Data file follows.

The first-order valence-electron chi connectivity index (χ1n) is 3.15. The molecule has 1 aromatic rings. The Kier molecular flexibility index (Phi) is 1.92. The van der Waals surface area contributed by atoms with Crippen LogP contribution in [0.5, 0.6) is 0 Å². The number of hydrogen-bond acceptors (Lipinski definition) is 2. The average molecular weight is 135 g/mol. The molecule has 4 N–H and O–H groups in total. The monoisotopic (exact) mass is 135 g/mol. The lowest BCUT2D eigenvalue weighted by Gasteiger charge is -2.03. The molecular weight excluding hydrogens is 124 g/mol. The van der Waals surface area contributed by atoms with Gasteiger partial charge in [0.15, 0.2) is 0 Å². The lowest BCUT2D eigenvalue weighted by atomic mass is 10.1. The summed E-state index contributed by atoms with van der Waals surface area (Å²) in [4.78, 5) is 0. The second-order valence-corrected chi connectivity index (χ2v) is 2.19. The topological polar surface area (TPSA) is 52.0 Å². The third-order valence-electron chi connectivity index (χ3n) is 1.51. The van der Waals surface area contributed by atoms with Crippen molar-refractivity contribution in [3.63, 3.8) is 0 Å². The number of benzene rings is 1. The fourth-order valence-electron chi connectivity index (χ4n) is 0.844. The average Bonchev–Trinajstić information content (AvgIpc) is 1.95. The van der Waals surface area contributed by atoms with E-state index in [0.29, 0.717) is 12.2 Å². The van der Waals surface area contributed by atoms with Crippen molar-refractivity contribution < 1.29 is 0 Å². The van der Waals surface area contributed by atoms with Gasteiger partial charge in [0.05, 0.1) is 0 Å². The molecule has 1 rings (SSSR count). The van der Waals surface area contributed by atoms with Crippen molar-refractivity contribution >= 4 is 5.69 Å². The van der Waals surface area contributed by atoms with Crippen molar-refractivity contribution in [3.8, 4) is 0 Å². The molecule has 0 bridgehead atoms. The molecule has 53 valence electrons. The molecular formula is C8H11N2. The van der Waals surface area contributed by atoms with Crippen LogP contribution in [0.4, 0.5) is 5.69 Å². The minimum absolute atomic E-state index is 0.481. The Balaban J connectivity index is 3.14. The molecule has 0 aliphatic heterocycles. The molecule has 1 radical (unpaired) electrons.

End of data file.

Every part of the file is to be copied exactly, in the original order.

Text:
The first-order valence-electron chi connectivity index (χ1n) is 3.15. The molecule has 1 aromatic rings. The Kier molecular flexibility index (Phi) is 1.92. The van der Waals surface area contributed by atoms with Crippen LogP contribution in [0.5, 0.6) is 0 Å². The number of hydrogen-bond acceptors (Lipinski definition) is 2. The average molecular weight is 135 g/mol. The molecule has 4 N–H and O–H groups in total. The monoisotopic (exact) mass is 135 g/mol. The lowest BCUT2D eigenvalue weighted by Gasteiger charge is -2.03. The molecular weight excluding hydrogens is 124 g/mol. The van der Waals surface area contributed by atoms with Gasteiger partial charge in [0.15, 0.2) is 0 Å². The lowest BCUT2D eigenvalue weighted by atomic mass is 10.1. The summed E-state index contributed by atoms with van der Waals surface area (Å²) in [4.78, 5) is 0. The second-order valence-corrected chi connectivity index (χ2v) is 2.19. The topological polar surface area (TPSA) is 52.0 Å². The third-order valence-electron chi connectivity index (χ3n) is 1.51. The van der Waals surface area contributed by atoms with Crippen molar-refractivity contribution in [3.63, 3.8) is 0 Å². The number of benzene rings is 1. The fourth-order valence-electron chi connectivity index (χ4n) is 0.844. The average Bonchev–Trinajstić information content (AvgIpc) is 1.95. The van der Waals surface area contributed by atoms with E-state index in [0.29, 0.717) is 12.2 Å². The van der Waals surface area contributed by atoms with Crippen molar-refractivity contribution < 1.29 is 0 Å². The van der Waals surface area contributed by atoms with Gasteiger partial charge in [0.05, 0.1) is 0 Å². The molecule has 1 rings (SSSR count). The van der Waals surface area contributed by atoms with Crippen molar-refractivity contribution >= 4 is 5.69 Å². The van der Waals surface area contributed by atoms with Crippen molar-refractivity contribution in [3.8, 4) is 0 Å². The molecule has 0 bridgehead atoms. The molecule has 53 valence electrons. The molecular formula is C8H11N2. The van der Waals surface area contributed by atoms with Crippen LogP contribution in [0.4, 0.5) is 5.69 Å². The minimum absolute atomic E-state index is 0.481. The Balaban J connectivity index is 3.14. The molecule has 0 aliphatic heterocycles. The molecule has 1 radical (unpaired) electrons.